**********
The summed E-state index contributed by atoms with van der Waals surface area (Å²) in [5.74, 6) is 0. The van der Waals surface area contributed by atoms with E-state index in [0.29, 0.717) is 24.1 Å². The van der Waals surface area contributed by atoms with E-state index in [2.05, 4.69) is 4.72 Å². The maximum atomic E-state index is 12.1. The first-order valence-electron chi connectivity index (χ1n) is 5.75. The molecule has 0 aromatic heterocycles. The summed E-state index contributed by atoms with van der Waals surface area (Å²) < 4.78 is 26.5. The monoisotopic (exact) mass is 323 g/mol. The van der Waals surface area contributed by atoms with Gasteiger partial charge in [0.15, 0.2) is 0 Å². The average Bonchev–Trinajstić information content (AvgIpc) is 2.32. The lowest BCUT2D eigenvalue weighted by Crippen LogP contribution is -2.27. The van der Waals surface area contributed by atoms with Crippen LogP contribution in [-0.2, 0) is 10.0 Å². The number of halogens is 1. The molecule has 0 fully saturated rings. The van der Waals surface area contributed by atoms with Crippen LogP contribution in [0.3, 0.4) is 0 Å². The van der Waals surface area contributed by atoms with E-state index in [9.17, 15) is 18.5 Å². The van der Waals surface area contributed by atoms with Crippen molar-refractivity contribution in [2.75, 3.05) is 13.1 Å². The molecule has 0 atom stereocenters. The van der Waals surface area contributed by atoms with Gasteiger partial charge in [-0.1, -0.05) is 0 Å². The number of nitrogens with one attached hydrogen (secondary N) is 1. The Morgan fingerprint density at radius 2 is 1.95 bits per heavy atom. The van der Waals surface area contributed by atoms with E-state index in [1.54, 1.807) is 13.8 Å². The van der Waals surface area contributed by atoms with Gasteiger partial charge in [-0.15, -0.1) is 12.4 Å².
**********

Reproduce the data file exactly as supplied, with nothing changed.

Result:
The summed E-state index contributed by atoms with van der Waals surface area (Å²) in [5.74, 6) is 0. The van der Waals surface area contributed by atoms with E-state index in [0.29, 0.717) is 24.1 Å². The van der Waals surface area contributed by atoms with E-state index in [2.05, 4.69) is 4.72 Å². The maximum atomic E-state index is 12.1. The first-order valence-electron chi connectivity index (χ1n) is 5.75. The molecule has 0 aromatic heterocycles. The summed E-state index contributed by atoms with van der Waals surface area (Å²) < 4.78 is 26.5. The monoisotopic (exact) mass is 323 g/mol. The van der Waals surface area contributed by atoms with Gasteiger partial charge in [0.15, 0.2) is 0 Å². The average Bonchev–Trinajstić information content (AvgIpc) is 2.32. The lowest BCUT2D eigenvalue weighted by Crippen LogP contribution is -2.27. The van der Waals surface area contributed by atoms with Crippen LogP contribution in [-0.2, 0) is 10.0 Å². The number of halogens is 1. The molecule has 0 fully saturated rings. The van der Waals surface area contributed by atoms with Crippen LogP contribution in [0.3, 0.4) is 0 Å². The van der Waals surface area contributed by atoms with E-state index in [9.17, 15) is 18.5 Å². The van der Waals surface area contributed by atoms with Crippen molar-refractivity contribution in [2.75, 3.05) is 13.1 Å². The molecule has 0 atom stereocenters. The van der Waals surface area contributed by atoms with Gasteiger partial charge in [-0.1, -0.05) is 0 Å². The number of nitrogens with one attached hydrogen (secondary N) is 1. The Morgan fingerprint density at radius 2 is 1.95 bits per heavy atom. The van der Waals surface area contributed by atoms with E-state index in [1.54, 1.807) is 13.8 Å². The van der Waals surface area contributed by atoms with Gasteiger partial charge in [-0.15, -0.1) is 12.4 Å².